Ways in which to remove the WAAC mentality?
1. Remove any form of rankings (It's a way of people measuring how 'good' they are, it promotes the mindset of if I finish higher I'm a better player)
2. Hugely incentivise soft scores (really just moving the goal posts as winners are not pure hardcore gamers but gamers who can paint and not be an asshat at the table)3. Heavy comp on netlist builds (again more a case of moving the goalposts as people tend to build the best list under a comp pack)
4. Change human nature (by design/genetics we are competitive, some people are able to put that to one side for things that are 'just a bit of fun' others aren't so regardless of the challenge/activity they will try to 'win' at it because the act of being better at something is the reward.
5. Use scenarios (again shifting goalposts but if you need blocks of infantry to capture stuff then it forces people to use more rounded lists)
6. Wait for the majority of current players to get a bit older and have kids (having gone through this recently myself it's amazing how many people simply enjoy a weekend away playing toy soldiers and getting a good nights sleep regardless of what happens on the table!)
Ultimately there is no way you can stop people from wanting to win. The challenge is how many people from a given scene become focussed on it. And actually the issue is not the desire to win itself but the behaviours it drives from people. As you've noted there are players in the scene who are taking unique or different lists and doing well, encouraging people to look at what they've done and learn those lessons is always good. Ultimately your real problem is dull netlisting (or more specifically dull power build netlisting).As mentioned the UK scene and the netlisting issue it's probably worth touching on this, Raf responded in the comments about how the UK has diversified a lot in terms of allowing a lot of different comp packs in which helps mix things up. Even putting that to one side the real question is how much of an issue is rampant netlisting? Well the obvious place to look is the WoC and DoC lists, in reality that is what people are talking about when they go on about this. From Sept onwards we've seen a surge in the volume of daemons players, reason being twofold:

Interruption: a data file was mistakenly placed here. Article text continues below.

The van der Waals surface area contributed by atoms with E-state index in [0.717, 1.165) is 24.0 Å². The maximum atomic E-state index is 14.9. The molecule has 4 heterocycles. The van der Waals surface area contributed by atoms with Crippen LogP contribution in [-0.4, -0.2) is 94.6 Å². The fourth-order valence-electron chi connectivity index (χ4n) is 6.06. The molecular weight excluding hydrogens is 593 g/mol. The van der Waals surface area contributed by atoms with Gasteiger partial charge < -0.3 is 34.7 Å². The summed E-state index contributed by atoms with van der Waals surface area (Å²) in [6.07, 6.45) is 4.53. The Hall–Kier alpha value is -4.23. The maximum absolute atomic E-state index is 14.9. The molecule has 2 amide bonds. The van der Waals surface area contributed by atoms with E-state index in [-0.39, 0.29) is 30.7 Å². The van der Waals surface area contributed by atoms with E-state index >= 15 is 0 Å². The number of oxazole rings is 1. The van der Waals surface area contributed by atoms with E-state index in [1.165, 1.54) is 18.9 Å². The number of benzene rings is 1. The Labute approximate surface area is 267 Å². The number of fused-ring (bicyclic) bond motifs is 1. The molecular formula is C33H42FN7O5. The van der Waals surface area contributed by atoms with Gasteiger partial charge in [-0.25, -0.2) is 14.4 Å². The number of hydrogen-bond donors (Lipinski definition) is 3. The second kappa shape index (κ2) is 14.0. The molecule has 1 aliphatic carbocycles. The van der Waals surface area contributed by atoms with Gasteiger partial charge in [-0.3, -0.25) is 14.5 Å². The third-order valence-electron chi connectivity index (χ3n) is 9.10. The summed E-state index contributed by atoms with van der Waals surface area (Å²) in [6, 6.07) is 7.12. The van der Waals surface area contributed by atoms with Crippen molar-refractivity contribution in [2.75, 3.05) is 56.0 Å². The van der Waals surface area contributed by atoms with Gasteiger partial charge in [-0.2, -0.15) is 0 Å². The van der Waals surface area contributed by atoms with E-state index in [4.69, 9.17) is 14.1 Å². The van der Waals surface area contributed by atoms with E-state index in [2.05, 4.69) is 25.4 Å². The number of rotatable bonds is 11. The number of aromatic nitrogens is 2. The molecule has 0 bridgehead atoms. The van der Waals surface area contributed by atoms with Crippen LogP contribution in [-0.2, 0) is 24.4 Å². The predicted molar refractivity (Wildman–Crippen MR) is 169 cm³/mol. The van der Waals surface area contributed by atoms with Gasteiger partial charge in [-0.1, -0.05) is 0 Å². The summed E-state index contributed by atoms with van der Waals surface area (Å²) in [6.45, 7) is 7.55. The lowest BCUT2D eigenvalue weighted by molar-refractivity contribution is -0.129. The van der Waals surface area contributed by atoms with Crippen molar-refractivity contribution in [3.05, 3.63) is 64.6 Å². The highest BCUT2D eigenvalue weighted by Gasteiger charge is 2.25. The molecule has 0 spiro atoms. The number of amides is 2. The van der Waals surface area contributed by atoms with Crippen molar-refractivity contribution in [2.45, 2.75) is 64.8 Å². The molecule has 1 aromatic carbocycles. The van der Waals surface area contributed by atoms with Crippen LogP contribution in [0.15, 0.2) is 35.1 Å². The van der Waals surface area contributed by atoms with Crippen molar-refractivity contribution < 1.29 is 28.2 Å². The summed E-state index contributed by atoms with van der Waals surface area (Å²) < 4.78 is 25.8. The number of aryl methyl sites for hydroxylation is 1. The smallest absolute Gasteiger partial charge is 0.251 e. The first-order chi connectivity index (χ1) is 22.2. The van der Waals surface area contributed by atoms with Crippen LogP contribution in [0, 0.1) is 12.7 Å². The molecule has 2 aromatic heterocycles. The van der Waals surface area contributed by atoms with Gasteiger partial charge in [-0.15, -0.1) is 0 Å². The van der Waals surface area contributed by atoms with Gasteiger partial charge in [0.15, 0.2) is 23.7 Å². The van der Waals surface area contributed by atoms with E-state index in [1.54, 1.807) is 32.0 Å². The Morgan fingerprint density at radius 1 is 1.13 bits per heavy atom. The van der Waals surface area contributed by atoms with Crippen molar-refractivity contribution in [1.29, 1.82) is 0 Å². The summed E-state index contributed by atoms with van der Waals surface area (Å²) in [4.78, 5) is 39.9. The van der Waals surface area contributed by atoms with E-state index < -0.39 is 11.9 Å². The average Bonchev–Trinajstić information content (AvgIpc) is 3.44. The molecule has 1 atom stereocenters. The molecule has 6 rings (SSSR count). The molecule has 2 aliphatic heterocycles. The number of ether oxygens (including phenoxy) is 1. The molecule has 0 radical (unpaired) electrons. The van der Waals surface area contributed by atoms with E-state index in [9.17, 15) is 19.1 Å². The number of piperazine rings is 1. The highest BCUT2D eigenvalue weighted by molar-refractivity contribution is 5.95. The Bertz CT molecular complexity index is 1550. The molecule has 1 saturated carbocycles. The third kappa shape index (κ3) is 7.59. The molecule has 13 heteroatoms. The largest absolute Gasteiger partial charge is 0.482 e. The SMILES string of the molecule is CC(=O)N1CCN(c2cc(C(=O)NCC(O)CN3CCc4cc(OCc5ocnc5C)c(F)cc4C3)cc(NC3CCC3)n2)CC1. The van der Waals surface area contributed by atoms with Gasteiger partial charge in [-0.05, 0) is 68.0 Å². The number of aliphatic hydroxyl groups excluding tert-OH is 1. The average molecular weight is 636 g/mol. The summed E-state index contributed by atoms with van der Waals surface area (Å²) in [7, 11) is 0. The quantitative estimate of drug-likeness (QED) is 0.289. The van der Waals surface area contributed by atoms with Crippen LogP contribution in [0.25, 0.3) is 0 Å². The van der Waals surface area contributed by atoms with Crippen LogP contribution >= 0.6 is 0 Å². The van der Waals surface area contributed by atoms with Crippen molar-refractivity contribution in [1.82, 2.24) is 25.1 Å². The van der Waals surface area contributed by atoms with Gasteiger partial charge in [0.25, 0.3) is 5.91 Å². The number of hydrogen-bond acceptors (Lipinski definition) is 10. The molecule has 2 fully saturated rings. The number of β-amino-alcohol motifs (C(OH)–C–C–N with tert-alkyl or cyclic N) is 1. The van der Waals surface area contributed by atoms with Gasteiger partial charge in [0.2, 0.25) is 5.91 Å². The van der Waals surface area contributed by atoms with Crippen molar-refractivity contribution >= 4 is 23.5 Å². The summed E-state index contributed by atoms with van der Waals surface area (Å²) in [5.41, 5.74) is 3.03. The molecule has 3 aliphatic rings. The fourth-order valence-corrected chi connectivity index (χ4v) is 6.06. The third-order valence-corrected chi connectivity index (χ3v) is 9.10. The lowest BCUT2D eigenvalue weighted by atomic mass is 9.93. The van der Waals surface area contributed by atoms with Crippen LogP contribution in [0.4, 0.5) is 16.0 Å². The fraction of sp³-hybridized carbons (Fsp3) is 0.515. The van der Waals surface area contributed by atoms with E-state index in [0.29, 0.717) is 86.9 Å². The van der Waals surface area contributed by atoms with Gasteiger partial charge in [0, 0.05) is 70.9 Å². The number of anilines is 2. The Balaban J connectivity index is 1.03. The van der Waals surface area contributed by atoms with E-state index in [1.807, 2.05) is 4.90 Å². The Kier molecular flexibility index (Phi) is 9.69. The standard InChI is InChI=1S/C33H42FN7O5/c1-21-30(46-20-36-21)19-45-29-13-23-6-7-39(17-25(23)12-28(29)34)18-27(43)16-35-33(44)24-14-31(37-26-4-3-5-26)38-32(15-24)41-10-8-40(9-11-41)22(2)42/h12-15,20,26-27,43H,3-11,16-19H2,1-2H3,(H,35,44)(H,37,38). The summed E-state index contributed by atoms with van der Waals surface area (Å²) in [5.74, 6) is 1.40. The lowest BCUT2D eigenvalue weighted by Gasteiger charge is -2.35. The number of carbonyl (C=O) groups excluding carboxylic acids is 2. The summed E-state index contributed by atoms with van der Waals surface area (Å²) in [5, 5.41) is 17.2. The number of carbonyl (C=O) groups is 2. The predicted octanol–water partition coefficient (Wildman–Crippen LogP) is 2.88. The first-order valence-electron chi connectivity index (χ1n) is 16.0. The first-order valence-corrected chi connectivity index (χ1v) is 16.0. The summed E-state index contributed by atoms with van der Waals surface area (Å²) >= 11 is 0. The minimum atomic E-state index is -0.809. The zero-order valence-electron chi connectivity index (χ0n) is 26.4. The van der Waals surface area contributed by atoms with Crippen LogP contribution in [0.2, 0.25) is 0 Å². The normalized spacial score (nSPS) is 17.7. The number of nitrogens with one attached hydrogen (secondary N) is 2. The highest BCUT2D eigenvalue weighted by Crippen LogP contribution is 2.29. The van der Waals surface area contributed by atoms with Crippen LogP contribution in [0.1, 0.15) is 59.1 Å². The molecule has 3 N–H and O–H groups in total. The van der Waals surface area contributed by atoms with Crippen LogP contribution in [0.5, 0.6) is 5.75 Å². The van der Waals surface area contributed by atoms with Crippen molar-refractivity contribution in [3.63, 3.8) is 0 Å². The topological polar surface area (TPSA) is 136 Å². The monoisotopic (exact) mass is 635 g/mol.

1. It takes a while for people to get their new armies painted up and what used to be the power build is now crap with daemons.
2. The German ETC list, suddenly everyone realised that the internet was wrong and there was real power in the daemons book still.
Now with that in mind what have we seen occur with daemons, are the lists all the same? Having looked at them, I'd say no-ish. There are a few people who have adopted the wall of nurle as it was the early 'power build', but the more it's played the more people have got their heads round it. Sadly it's main weakness is getting purple sunned off the board so encourages that old favourite of death magic but plenty of people are now rocking that out so the list becomes one of those which is unlikely to win many events as sooner or later you'll hit that large purple sun through your army and lose the game without much effort. So yes the list will be about and wreck a few players weekend but it won't be winning many events. (a problem)